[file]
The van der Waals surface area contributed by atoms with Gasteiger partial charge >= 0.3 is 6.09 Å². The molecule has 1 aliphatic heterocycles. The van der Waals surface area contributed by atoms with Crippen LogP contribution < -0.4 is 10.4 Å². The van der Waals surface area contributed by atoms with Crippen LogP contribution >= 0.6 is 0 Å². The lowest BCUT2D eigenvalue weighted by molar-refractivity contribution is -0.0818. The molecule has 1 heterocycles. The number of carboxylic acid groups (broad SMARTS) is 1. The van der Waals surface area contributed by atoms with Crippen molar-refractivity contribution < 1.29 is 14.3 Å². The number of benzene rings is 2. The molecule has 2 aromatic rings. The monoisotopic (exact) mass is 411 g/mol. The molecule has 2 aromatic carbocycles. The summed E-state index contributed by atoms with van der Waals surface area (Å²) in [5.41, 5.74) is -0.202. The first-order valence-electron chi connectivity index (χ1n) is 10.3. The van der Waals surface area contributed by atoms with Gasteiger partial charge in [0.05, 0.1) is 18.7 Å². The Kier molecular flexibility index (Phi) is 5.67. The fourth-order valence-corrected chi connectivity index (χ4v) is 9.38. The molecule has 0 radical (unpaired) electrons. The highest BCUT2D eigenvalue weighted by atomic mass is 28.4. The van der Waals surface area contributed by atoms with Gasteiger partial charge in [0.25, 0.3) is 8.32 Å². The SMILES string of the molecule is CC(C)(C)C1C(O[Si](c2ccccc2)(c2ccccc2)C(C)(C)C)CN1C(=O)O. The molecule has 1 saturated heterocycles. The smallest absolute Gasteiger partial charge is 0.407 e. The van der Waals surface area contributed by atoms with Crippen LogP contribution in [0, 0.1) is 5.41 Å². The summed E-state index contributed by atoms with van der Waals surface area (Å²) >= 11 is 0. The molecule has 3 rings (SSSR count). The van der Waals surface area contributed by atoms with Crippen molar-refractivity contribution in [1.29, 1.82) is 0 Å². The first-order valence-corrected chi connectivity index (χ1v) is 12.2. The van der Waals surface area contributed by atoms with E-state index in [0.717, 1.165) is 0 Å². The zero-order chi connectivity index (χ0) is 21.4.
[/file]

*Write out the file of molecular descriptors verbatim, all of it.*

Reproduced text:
The van der Waals surface area contributed by atoms with Gasteiger partial charge >= 0.3 is 6.09 Å². The molecule has 1 aliphatic heterocycles. The van der Waals surface area contributed by atoms with Crippen LogP contribution < -0.4 is 10.4 Å². The van der Waals surface area contributed by atoms with Crippen LogP contribution >= 0.6 is 0 Å². The lowest BCUT2D eigenvalue weighted by molar-refractivity contribution is -0.0818. The molecule has 1 heterocycles. The number of carboxylic acid groups (broad SMARTS) is 1. The van der Waals surface area contributed by atoms with Crippen molar-refractivity contribution < 1.29 is 14.3 Å². The number of benzene rings is 2. The molecule has 2 aromatic rings. The monoisotopic (exact) mass is 411 g/mol. The molecule has 2 aromatic carbocycles. The summed E-state index contributed by atoms with van der Waals surface area (Å²) in [5.41, 5.74) is -0.202. The first-order valence-electron chi connectivity index (χ1n) is 10.3. The van der Waals surface area contributed by atoms with Gasteiger partial charge in [0.05, 0.1) is 18.7 Å². The Kier molecular flexibility index (Phi) is 5.67. The fourth-order valence-corrected chi connectivity index (χ4v) is 9.38. The molecule has 0 radical (unpaired) electrons. The highest BCUT2D eigenvalue weighted by atomic mass is 28.4. The van der Waals surface area contributed by atoms with Gasteiger partial charge in [0.25, 0.3) is 8.32 Å². The SMILES string of the molecule is CC(C)(C)C1C(O[Si](c2ccccc2)(c2ccccc2)C(C)(C)C)CN1C(=O)O. The molecule has 1 saturated heterocycles. The smallest absolute Gasteiger partial charge is 0.407 e. The van der Waals surface area contributed by atoms with Crippen LogP contribution in [0, 0.1) is 5.41 Å². The summed E-state index contributed by atoms with van der Waals surface area (Å²) >= 11 is 0. The molecule has 3 rings (SSSR count). The van der Waals surface area contributed by atoms with Crippen molar-refractivity contribution in [1.29, 1.82) is 0 Å². The first-order valence-corrected chi connectivity index (χ1v) is 12.2. The van der Waals surface area contributed by atoms with E-state index in [0.717, 1.165) is 0 Å². The zero-order chi connectivity index (χ0) is 21.4.